Conservation Outdoors

Conservation: A Conservation Partnership Success

The New Strawberry Gap Trail

Photo by Gordon Tutor

By Emma Castleberry

In September, a new trail opened up in the Upper Hickory Nut Gorge trail network. The Strawberry Gap Trail is a three-mile climb through boulder-strewn forests with expansive views of the gorge and mountains from a rocky outcrop at the halfway point, as well as from Blue Ridge Pastures at the top. This trail was made possible by a partnership between Conserving Carolina and Southern Appalachian Highlands Conservancy (SAHC).

Photo by Gordon Tutor

Beginning in 2008, SAHC worked with the Clarke, Ager and Hamilton families on a series of conservation easements protecting over 700 acres around Hickory Nut Gap. Preserving the land through conservation easements means that the families continue to own and use their land. “Conservation easements are not generally open to the public, but in this case, the landowners also generously decided to allow a public trail to cross their land, enabling the growth of the regional trail network in the Upper Hickory Nut Gap area,” says Angela Shepherd, communications director for SAHC.

Photo by Gordon Tutor

The trail also crosses the 170-acre Strawberry Gap Preserve, which is owned by SAHC. The SAHC-conserved land around Hickory Nut Gap on the Eastern Continental Divide helps protect miles of stream corridor and a section of Ashworth Creek, part of the Chimney Rock-Hickory Nut Gorge Important Bird Area (as designated by the Audubon Society), forests and locally recognized high points at Tater Knob and Ferguson Peak, as well as the wide, open area atop Blue Ridge Pastures. “The Strawberry Gap preserve was a long-term priority for the conservation community and we are grateful to all who helped SAHC purchase the land,” says Hanni Muerdter, SAHC’s conservation director. “Many people will enjoy the outdoors and experience conservation because of the fantastic work and partnerships in this network.”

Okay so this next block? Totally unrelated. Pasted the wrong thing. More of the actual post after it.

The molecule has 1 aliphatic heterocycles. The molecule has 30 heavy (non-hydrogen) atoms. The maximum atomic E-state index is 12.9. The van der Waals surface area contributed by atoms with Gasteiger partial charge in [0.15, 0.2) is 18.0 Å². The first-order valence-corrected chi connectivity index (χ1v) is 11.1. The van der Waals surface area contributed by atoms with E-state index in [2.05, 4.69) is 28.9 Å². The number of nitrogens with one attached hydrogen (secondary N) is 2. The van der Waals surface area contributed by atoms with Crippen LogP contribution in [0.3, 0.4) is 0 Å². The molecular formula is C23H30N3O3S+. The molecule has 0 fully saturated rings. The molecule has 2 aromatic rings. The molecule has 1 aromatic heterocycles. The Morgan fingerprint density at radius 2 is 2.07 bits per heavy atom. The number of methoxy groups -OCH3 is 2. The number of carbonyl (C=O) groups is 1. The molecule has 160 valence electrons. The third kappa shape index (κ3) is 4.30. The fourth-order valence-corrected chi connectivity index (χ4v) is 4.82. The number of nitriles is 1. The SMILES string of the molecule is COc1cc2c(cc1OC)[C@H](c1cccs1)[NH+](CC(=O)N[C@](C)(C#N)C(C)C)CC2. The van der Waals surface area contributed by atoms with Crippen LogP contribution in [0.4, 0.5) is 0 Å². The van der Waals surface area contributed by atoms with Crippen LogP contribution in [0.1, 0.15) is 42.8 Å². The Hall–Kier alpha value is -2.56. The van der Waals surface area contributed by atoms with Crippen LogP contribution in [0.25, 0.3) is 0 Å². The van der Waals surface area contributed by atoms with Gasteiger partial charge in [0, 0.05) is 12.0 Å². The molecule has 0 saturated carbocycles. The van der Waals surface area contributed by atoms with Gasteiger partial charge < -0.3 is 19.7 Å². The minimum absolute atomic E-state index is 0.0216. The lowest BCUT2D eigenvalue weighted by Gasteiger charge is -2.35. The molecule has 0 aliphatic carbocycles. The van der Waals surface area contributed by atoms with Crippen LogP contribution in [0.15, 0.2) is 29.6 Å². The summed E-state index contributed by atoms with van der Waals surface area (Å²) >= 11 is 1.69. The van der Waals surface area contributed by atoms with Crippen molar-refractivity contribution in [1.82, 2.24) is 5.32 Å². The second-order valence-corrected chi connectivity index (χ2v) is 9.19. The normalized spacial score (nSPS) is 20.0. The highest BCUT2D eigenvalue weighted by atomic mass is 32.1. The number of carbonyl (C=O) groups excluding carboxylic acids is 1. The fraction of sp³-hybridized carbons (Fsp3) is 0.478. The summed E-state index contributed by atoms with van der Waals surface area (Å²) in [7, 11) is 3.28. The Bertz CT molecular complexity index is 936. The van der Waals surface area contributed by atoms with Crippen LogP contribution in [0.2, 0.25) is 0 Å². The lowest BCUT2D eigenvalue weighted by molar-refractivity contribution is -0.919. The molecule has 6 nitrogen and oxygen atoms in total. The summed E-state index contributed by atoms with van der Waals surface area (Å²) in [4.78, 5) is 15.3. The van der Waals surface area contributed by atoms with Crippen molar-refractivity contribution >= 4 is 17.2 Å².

Because the trail crosses through private land, dogs are not allowed. The trail is six miles out-and-back and considered strenuous, so hikers should be prepared. “Beautiful trails like Strawberry Gap are inspiring,” says Rose Jenkins Lane, communications director for Conserving Carolina. “People who go out on the trail can experience the wonder of the natural world, from the sweeping mountain views to the mossy boulders to the butterflies in the meadow. They come away inspired in ways that help them live their best life and also encourage them to give back to our natural world.”

The Strawberry Gap trailhead is located in Gerton. It is on the south side of Highway 74A, near its intersection with Little Pisgah Road. You will see a fenced gravel parking area with space for 25 cars and a kiosk at the trailhead. For more information, visit and

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